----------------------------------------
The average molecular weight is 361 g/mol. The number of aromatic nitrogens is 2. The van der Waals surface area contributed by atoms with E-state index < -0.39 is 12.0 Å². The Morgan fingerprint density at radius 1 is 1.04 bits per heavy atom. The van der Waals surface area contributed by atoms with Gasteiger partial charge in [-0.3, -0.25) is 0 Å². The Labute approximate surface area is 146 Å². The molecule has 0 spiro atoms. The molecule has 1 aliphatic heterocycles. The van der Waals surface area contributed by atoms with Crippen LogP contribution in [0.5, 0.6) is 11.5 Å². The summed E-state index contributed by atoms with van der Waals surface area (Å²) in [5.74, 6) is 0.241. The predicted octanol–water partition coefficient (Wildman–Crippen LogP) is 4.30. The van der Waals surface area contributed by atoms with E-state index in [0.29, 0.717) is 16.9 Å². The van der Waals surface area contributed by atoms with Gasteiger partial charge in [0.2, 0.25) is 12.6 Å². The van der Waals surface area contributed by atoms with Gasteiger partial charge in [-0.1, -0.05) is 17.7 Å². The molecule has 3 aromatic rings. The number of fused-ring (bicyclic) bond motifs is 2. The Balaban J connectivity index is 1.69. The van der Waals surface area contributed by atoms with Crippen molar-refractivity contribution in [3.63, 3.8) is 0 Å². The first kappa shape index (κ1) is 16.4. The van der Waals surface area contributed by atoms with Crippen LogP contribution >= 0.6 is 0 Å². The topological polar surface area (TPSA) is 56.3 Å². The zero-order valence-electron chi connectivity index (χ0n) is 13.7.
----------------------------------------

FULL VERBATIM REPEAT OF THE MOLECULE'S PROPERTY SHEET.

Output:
The average molecular weight is 361 g/mol. The number of aromatic nitrogens is 2. The van der Waals surface area contributed by atoms with E-state index < -0.39 is 12.0 Å². The Morgan fingerprint density at radius 1 is 1.04 bits per heavy atom. The van der Waals surface area contributed by atoms with Gasteiger partial charge in [-0.3, -0.25) is 0 Å². The Labute approximate surface area is 146 Å². The molecule has 0 spiro atoms. The molecule has 1 aliphatic heterocycles. The van der Waals surface area contributed by atoms with Crippen LogP contribution in [0.5, 0.6) is 11.5 Å². The summed E-state index contributed by atoms with van der Waals surface area (Å²) in [5.74, 6) is 0.241. The predicted octanol–water partition coefficient (Wildman–Crippen LogP) is 4.30. The van der Waals surface area contributed by atoms with E-state index in [0.29, 0.717) is 16.9 Å². The van der Waals surface area contributed by atoms with Gasteiger partial charge in [0.2, 0.25) is 12.6 Å². The van der Waals surface area contributed by atoms with Gasteiger partial charge in [-0.1, -0.05) is 17.7 Å². The molecule has 3 aromatic rings. The number of fused-ring (bicyclic) bond motifs is 2. The Balaban J connectivity index is 1.69. The van der Waals surface area contributed by atoms with Crippen molar-refractivity contribution in [3.63, 3.8) is 0 Å². The first kappa shape index (κ1) is 16.4. The van der Waals surface area contributed by atoms with Crippen LogP contribution >= 0.6 is 0 Å². The topological polar surface area (TPSA) is 56.3 Å². The zero-order valence-electron chi connectivity index (χ0n) is 13.7.